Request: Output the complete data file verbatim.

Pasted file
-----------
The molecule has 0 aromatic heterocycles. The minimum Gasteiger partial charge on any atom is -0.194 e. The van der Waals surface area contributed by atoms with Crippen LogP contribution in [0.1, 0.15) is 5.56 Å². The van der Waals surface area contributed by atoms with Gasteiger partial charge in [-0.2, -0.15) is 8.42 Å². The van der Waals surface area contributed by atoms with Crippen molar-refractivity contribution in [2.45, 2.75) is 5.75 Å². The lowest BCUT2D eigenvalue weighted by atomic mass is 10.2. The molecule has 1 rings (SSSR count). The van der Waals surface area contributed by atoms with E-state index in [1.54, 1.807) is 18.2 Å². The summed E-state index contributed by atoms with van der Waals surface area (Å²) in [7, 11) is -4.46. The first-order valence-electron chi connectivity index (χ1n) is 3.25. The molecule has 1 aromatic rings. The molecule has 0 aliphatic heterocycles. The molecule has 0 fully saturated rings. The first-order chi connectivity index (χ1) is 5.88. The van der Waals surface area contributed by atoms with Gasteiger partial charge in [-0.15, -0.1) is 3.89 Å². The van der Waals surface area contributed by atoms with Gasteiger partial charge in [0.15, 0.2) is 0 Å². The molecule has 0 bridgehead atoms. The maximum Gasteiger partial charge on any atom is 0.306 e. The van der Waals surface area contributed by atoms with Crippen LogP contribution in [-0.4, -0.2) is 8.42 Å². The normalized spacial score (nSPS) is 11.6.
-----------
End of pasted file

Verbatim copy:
The molecule has 0 aromatic heterocycles. The minimum Gasteiger partial charge on any atom is -0.194 e. The van der Waals surface area contributed by atoms with Crippen LogP contribution in [0.1, 0.15) is 5.56 Å². The van der Waals surface area contributed by atoms with Gasteiger partial charge in [-0.2, -0.15) is 8.42 Å². The van der Waals surface area contributed by atoms with Crippen molar-refractivity contribution in [2.45, 2.75) is 5.75 Å². The lowest BCUT2D eigenvalue weighted by atomic mass is 10.2. The molecule has 1 rings (SSSR count). The van der Waals surface area contributed by atoms with E-state index in [1.54, 1.807) is 18.2 Å². The summed E-state index contributed by atoms with van der Waals surface area (Å²) in [7, 11) is -4.46. The first-order valence-electron chi connectivity index (χ1n) is 3.25. The molecule has 1 aromatic rings. The molecule has 0 aliphatic heterocycles. The molecule has 0 fully saturated rings. The first-order chi connectivity index (χ1) is 5.88. The van der Waals surface area contributed by atoms with Gasteiger partial charge in [-0.15, -0.1) is 3.89 Å². The van der Waals surface area contributed by atoms with Gasteiger partial charge in [0.15, 0.2) is 0 Å². The molecule has 0 bridgehead atoms. The maximum Gasteiger partial charge on any atom is 0.306 e. The van der Waals surface area contributed by atoms with Crippen LogP contribution in [-0.4, -0.2) is 8.42 Å². The normalized spacial score (nSPS) is 11.6.